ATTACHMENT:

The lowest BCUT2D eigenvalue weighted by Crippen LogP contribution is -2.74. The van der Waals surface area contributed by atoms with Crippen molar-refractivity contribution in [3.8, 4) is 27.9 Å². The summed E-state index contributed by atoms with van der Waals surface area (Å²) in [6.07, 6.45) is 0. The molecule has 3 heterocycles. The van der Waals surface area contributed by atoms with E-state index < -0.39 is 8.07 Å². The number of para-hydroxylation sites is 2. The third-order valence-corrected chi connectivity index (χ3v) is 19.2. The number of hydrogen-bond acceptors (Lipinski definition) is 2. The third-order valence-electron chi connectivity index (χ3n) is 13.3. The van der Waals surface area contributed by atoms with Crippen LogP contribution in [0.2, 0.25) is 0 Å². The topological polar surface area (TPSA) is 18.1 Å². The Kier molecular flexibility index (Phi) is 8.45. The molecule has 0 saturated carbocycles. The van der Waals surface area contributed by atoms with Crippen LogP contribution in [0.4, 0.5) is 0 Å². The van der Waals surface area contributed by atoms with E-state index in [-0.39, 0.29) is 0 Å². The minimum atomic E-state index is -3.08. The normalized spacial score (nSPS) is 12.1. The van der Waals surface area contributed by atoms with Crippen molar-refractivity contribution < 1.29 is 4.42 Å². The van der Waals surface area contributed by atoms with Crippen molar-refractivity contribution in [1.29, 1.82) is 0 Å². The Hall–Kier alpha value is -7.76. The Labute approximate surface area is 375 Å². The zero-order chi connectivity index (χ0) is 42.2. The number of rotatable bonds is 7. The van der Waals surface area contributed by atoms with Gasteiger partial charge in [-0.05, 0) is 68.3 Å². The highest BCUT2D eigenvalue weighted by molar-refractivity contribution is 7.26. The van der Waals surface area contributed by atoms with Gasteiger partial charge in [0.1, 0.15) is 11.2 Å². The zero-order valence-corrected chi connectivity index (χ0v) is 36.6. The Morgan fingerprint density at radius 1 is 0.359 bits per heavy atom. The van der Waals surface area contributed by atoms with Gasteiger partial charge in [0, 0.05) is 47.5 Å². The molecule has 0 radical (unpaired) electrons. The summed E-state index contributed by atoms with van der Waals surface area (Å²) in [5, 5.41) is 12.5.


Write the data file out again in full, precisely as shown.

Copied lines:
The lowest BCUT2D eigenvalue weighted by Crippen LogP contribution is -2.74. The van der Waals surface area contributed by atoms with Crippen molar-refractivity contribution in [3.8, 4) is 27.9 Å². The summed E-state index contributed by atoms with van der Waals surface area (Å²) in [6.07, 6.45) is 0. The molecule has 3 heterocycles. The van der Waals surface area contributed by atoms with E-state index < -0.39 is 8.07 Å². The number of para-hydroxylation sites is 2. The third-order valence-corrected chi connectivity index (χ3v) is 19.2. The number of hydrogen-bond acceptors (Lipinski definition) is 2. The third-order valence-electron chi connectivity index (χ3n) is 13.3. The van der Waals surface area contributed by atoms with Crippen LogP contribution in [0.2, 0.25) is 0 Å². The topological polar surface area (TPSA) is 18.1 Å². The Kier molecular flexibility index (Phi) is 8.45. The molecule has 0 saturated carbocycles. The van der Waals surface area contributed by atoms with Crippen LogP contribution in [0.4, 0.5) is 0 Å². The van der Waals surface area contributed by atoms with E-state index in [-0.39, 0.29) is 0 Å². The minimum atomic E-state index is -3.08. The normalized spacial score (nSPS) is 12.1. The van der Waals surface area contributed by atoms with Crippen molar-refractivity contribution < 1.29 is 4.42 Å². The van der Waals surface area contributed by atoms with Crippen molar-refractivity contribution in [1.29, 1.82) is 0 Å². The Hall–Kier alpha value is -7.76. The Labute approximate surface area is 375 Å². The zero-order chi connectivity index (χ0) is 42.2. The number of rotatable bonds is 7. The van der Waals surface area contributed by atoms with Gasteiger partial charge in [-0.05, 0) is 68.3 Å². The highest BCUT2D eigenvalue weighted by molar-refractivity contribution is 7.26. The van der Waals surface area contributed by atoms with Gasteiger partial charge in [0.1, 0.15) is 11.2 Å². The zero-order valence-corrected chi connectivity index (χ0v) is 36.6. The Morgan fingerprint density at radius 1 is 0.359 bits per heavy atom. The van der Waals surface area contributed by atoms with Gasteiger partial charge in [0, 0.05) is 47.5 Å². The molecule has 0 radical (unpaired) electrons. The summed E-state index contributed by atoms with van der Waals surface area (Å²) in [5, 5.41) is 12.5.